American Student List (ASL) sells databases of children's names in grades K-12 overlaid with data on sex, age, whether they own a telephone, income, religion, and their race or ethnicity. This information is often gleaned from surveys that are administered while children are in school under the pretense of college admissions and other education-related purposes. Students and parents do not know that their personal information is being used for the secondary purpose of marketing. The data is used for hawking credit cards, catalog items, magazines, student "recognition" products, and job recruitment. This image of ASL data comes from the SRDS Direct Marketing List Manual, a list of marketing lists. It is not available online, but one can often find it in a library.
Student "recognition" products, such as "Who's Who Among American High School Students" and the "National Dean's List" have a strong marketing function. Information collected in composing both directories is used for marketing a wide variety of products wholly unrelated to education. And, although teachers and administrators are encouraged to nominate students and transfer data to the company, the reality is that a growing number of employers and colleges don't consider such recognition directories as meritorious.
In October 2002, the Federal Trade Commission (FTC) settled cases against ASL and the National Research Center for College and University Admissions (NRCCUA) for collecting personal information from children using deceptive practices. The FTC complaint alleged that the companies operated a scheme to cull marketing data from student through surveys administered under the pretense of college admissions and scholarship opportunities.
NRCCUA sent letters to schools asking teachers to dedicate classroom time to administering detailed surveys for college admissions and financial aid purposes. These "Post-Secondary Planning" surveys elicited detailed personal information from students, including their religious affiliation, personal interests, and social attitudes. The surveys did have a privacy notice, but the language implied that the information was for educational purposes only. NRCCUA marketed the information collected to higher education institutions, but also shared the information with ASL, which used the data for direct marketing.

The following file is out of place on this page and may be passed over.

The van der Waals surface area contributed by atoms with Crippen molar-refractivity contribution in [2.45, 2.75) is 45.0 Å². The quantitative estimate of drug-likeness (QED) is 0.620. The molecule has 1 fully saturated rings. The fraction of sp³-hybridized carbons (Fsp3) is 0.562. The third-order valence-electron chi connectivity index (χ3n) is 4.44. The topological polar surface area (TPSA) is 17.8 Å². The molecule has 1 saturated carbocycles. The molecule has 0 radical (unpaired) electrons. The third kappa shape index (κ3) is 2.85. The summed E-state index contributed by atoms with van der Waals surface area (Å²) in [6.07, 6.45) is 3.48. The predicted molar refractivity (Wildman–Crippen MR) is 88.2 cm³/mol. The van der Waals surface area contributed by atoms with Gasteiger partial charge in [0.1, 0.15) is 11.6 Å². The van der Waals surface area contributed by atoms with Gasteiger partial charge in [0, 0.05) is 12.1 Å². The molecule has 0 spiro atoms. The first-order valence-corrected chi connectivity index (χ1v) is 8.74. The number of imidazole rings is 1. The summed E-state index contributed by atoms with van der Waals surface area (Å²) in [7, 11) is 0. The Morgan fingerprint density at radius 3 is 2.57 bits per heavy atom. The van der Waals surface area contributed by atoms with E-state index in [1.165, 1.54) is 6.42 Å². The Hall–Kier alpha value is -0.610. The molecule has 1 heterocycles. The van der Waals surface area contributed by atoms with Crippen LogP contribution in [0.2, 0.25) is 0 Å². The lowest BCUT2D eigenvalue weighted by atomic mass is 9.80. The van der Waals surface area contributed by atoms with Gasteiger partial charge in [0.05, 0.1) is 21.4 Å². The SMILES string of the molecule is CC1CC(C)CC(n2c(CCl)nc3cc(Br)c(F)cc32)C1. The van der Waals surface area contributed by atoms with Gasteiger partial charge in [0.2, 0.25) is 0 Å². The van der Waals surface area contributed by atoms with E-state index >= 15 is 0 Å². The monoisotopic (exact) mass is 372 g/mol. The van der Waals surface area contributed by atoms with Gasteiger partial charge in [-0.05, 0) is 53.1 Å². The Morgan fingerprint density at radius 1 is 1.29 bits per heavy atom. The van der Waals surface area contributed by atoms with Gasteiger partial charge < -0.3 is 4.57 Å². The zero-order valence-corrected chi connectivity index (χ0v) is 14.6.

In August 2002, the New York Attorney General filed suit against Student Marketing Group (SMG), a company that collected information from students for direct marketing. The company was alleged to have formed a non-profit subsidiary, Educational Research Center of America (ERCA) which sent millions of surveys to high schools to collect information for college financial aid and scholarship opportunities. ERCA, without notice to the schools or students, was also using the information for direct marketing of magazines, credit cards, and other items. In January 2003, SMG and ERCA settled the New York Attorney General's case, and a separate investigation brought by the Federal Trade Commission.
Student profiling does not end with grade school. Profilers collect and use information from students in higher education as well. College students are targeted for magazine subscriptions, student "recognition" programs, credit cards, insurance solicitations, long distance plans, toys, cell phone plans, mail-order food, and other products. Often, college students' personal information is obtained through the institution itself. Institutions may reveal students' contact and activities (club membership) information through student directories, joint marketing agreements, or through state open records acts that require the release of enrollment lists.
- FOIA documents obtained from the Department of Education (PDF 1.1M). These documents were obtained in summer 2004 and pertain to compliance with student privacy protections afforded by No Child Left Behind.
- Student Marketing Group Consent Order, New York Attorney General, January 2003.
- Student Survey Companies Settle FTC Charges, FTC Press Release, January 29, 2003.
- FTC Eyes 'Educational' Marketers, Wired, January 3, 2003.
- Long Island "Educational Survey" Firm Agrees to Halt Deceptive Practices, New York Attorney General, January 29, 2003.
- Sallie Mae's Definition of Success Student Loan Firm Hopes to Capitalize on Customer Base With Marketing Partnerships, Washington Post, January 7, 2002.
- Daniel Golden, College-Survey Firm Quietly Peddles Student Information to Big Marketer, Wall Street Journal (Dec. 3, 2001).
- ASL Marketing: Markets data on teens, college students and their parents.
- Dunhill's College Students: "This is a comprehensive list of students currently attending a four-year college or university."
- Dunhill's High School Students "Select high school students by class year, age, with head of household income, mail order buyer, and computer owner."
As of September 2002, thirty-five states have passed laws supplementing the protection of education records provided by FERPA. The states that offer the most protection include:
California: College and university students have a right to privacy under the state Constitution. Parents have a right to inspect children's records in both public and private schools. (Cal. Educ. Code §§ 49060-49083.)